We tested positive for COVID-19, so my children will not be attending in-person school, but we still need all the information in a language we understand. It is so important that my daughters and other children like mine do not find themselves falling through the cracks.

 

Read more about the impact of COVID-19 in the District of Columbia. 

 

Feature photo by Marco Verch Professional Photographer (Source)


Chelsea Coffin is Director of the Education Policy Initiative at the D.C. Policy Center.

Tanaz Meghjani is an Education Analyst at the D.C. Policy Center.

 

Notes

[1] D.C. Public Charter School Board. 2020. “Public Charter School Reopening Update.” DCPCSB. Available at: https://dcpcsb.org/public-charter-schools-reopening-update

[2] Truong, D. 2020. “Hundreds of Students Could Return To D.C. Public Schools In Coming Weeks.” DCist. Available at: https://dcist.com/story/20/09/28/small-groups-of-students-to-return-to-dc-schools/

[3] Stein, P. 2020. “D.C. Public Schools cancels plan to bring some students into classrooms Nov. 9.” The Washington Post. Available at: https://www.washingtonpost.com/local/education/dc-teachers-protest-school-reopening/2020/11/02/2fb57c14-1d03-11eb-ba21-f2f001f0554b_story.html

[4] District of Columbia Public Schools. 2020. “We believe that the best place to engage students in their education is in the classroom.” #ReopenStrong. Available at: https://dcpsreopenstrong.com/schedule/term2/

[5] The Kojo Nnamdi Show transcript. 2020. “Area Schools To Start In-Person Instruction, But Is It A Good Idea?” The Kojo Nnamdi Show. Available at: https://thekojonnamdishow.org/shows/2020-10-12/schools-to-start-in-person-instruction-but-is-it-a-good-idea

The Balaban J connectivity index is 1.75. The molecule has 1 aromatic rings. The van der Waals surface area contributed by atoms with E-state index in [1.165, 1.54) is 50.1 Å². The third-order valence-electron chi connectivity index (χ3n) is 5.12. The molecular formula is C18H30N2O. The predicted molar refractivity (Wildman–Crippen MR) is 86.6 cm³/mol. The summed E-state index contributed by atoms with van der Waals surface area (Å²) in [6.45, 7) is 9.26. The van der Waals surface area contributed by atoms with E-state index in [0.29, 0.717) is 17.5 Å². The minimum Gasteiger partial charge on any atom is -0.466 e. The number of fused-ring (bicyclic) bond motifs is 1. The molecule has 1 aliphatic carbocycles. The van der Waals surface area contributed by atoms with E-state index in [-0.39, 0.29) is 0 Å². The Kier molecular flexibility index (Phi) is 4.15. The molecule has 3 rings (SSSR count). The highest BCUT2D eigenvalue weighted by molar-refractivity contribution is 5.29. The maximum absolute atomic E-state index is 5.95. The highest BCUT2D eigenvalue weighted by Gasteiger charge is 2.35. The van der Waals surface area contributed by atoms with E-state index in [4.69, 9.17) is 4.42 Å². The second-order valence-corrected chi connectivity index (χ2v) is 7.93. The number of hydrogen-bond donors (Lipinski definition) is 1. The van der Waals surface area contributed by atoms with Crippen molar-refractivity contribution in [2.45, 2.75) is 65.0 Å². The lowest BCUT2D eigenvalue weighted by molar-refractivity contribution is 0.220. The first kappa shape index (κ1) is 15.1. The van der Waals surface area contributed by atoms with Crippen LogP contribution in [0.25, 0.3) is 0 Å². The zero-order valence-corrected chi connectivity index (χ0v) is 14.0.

[6] To ensure the safety of staff and students, DCPS had guaranteed that all facilities would be updated – classroom spaces would meet social distancing requirements and air filters would be changed. Class sizes would also have been limited: PK3 classrooms could only have enrolled up to 8 students, PK4 and Kindergarten classrooms could have enrolled up to 10 students, and grades 1-5 could have enrolled up to 11. Cohorts would have had limited interaction with other cohorts, and students would have remained in the same classroom for much of the day, including lunch. If a staff member or student in the cohort were to test positive for the virus, the entire cohort would’ve been required to quarantine for two weeks. Protective equipment would also have been provided. Teachers would have been given face shields and masks while students would’ve been given masks daily. Temperatures would’ve also been taken daily.

The Washington Teacher’s Union held a vote the last week of October in which more than 90 percent of the 1,200 members who participated said they had “no confidence” in the reopening plan. Chancellor Ferebee and Elizabeth Davis, President of the Washington Teacher’s Union, have been negotiating an agreement to reopen schools for months, but are unable to come to an agreement. Among the sticking points is hazard pay. The union also wants any teachers, regardless of age or health, to be able to refuse to teach in-person whereas Chancellor Ferebee believes only teachers who are considered high-risk or are living with someone who is high-risk should be given the option.

[7] District of Columbia Public Schools. 2020. “Changes to School Reopening Plans.” #ReopenStrong. Available at: https://dcpsreopenstrong.com/updates/changes-to-school-reopening-plans/

[8] D.C. Public Charter School Board. 2020. “Public Charter School Reopening Update.” DCPCSB. Available at: https://dcpcsb.org/public-charter-schools-reopening-update

D.C. Policy Center Fellows are independent writers, and we gladly encourage the expression of a variety of perspectives. The views of our Fellows, published here or elsewhere, do not reflect the views of the D.C. Policy Center.